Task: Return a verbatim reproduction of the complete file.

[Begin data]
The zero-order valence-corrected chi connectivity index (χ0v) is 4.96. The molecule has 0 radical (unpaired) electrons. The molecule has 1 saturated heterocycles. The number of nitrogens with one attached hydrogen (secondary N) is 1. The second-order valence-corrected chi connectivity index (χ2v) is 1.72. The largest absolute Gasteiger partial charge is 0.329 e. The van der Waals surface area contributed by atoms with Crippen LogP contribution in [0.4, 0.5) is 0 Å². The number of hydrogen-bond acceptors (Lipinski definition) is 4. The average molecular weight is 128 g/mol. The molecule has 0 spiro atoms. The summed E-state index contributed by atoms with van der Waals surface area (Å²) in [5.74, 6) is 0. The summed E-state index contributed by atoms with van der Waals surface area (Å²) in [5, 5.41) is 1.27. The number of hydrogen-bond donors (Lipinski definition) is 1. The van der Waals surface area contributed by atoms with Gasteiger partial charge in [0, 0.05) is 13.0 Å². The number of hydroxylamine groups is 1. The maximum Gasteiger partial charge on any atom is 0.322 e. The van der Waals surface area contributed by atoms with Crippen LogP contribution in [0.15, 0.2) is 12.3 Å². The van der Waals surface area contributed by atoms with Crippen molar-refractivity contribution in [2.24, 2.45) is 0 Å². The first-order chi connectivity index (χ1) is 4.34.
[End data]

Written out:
The zero-order valence-corrected chi connectivity index (χ0v) is 4.96. The molecule has 0 radical (unpaired) electrons. The molecule has 1 saturated heterocycles. The number of nitrogens with one attached hydrogen (secondary N) is 1. The second-order valence-corrected chi connectivity index (χ2v) is 1.72. The largest absolute Gasteiger partial charge is 0.329 e. The van der Waals surface area contributed by atoms with Crippen LogP contribution in [0.4, 0.5) is 0 Å². The number of hydrogen-bond acceptors (Lipinski definition) is 4. The average molecular weight is 128 g/mol. The molecule has 0 spiro atoms. The summed E-state index contributed by atoms with van der Waals surface area (Å²) in [5.74, 6) is 0. The summed E-state index contributed by atoms with van der Waals surface area (Å²) in [5, 5.41) is 1.27. The number of hydrogen-bond donors (Lipinski definition) is 1. The van der Waals surface area contributed by atoms with Gasteiger partial charge in [0, 0.05) is 13.0 Å². The number of hydroxylamine groups is 1. The maximum Gasteiger partial charge on any atom is 0.322 e. The van der Waals surface area contributed by atoms with Crippen LogP contribution in [0.15, 0.2) is 12.3 Å². The van der Waals surface area contributed by atoms with Crippen molar-refractivity contribution in [2.24, 2.45) is 0 Å². The first-order chi connectivity index (χ1) is 4.34.